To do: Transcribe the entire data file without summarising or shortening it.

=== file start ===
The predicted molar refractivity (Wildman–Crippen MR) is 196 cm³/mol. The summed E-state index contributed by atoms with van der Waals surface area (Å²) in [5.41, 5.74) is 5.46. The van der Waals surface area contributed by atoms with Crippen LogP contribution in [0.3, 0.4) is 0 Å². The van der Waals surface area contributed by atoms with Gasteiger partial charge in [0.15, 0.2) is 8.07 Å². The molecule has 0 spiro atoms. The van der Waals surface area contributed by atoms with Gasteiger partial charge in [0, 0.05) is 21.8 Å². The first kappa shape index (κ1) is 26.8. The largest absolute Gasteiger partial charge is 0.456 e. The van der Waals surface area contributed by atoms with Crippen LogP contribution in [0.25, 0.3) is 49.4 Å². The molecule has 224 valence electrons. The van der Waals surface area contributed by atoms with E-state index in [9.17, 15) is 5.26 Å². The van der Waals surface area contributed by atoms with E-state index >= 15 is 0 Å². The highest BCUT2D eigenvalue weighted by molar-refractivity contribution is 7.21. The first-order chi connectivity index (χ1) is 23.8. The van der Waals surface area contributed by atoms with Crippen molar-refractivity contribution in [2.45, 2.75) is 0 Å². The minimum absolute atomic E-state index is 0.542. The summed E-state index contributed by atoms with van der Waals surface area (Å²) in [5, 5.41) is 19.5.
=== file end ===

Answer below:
The predicted molar refractivity (Wildman–Crippen MR) is 196 cm³/mol. The summed E-state index contributed by atoms with van der Waals surface area (Å²) in [5.41, 5.74) is 5.46. The van der Waals surface area contributed by atoms with Crippen LogP contribution in [0.3, 0.4) is 0 Å². The van der Waals surface area contributed by atoms with Gasteiger partial charge in [0.15, 0.2) is 8.07 Å². The molecule has 0 spiro atoms. The van der Waals surface area contributed by atoms with Gasteiger partial charge in [0, 0.05) is 21.8 Å². The first kappa shape index (κ1) is 26.8. The largest absolute Gasteiger partial charge is 0.456 e. The van der Waals surface area contributed by atoms with Crippen LogP contribution in [0.25, 0.3) is 49.4 Å². The molecule has 224 valence electrons. The van der Waals surface area contributed by atoms with E-state index in [9.17, 15) is 5.26 Å². The van der Waals surface area contributed by atoms with E-state index >= 15 is 0 Å². The highest BCUT2D eigenvalue weighted by molar-refractivity contribution is 7.21. The first-order chi connectivity index (χ1) is 23.8. The van der Waals surface area contributed by atoms with Crippen molar-refractivity contribution in [2.45, 2.75) is 0 Å². The minimum absolute atomic E-state index is 0.542. The summed E-state index contributed by atoms with van der Waals surface area (Å²) in [5, 5.41) is 19.5.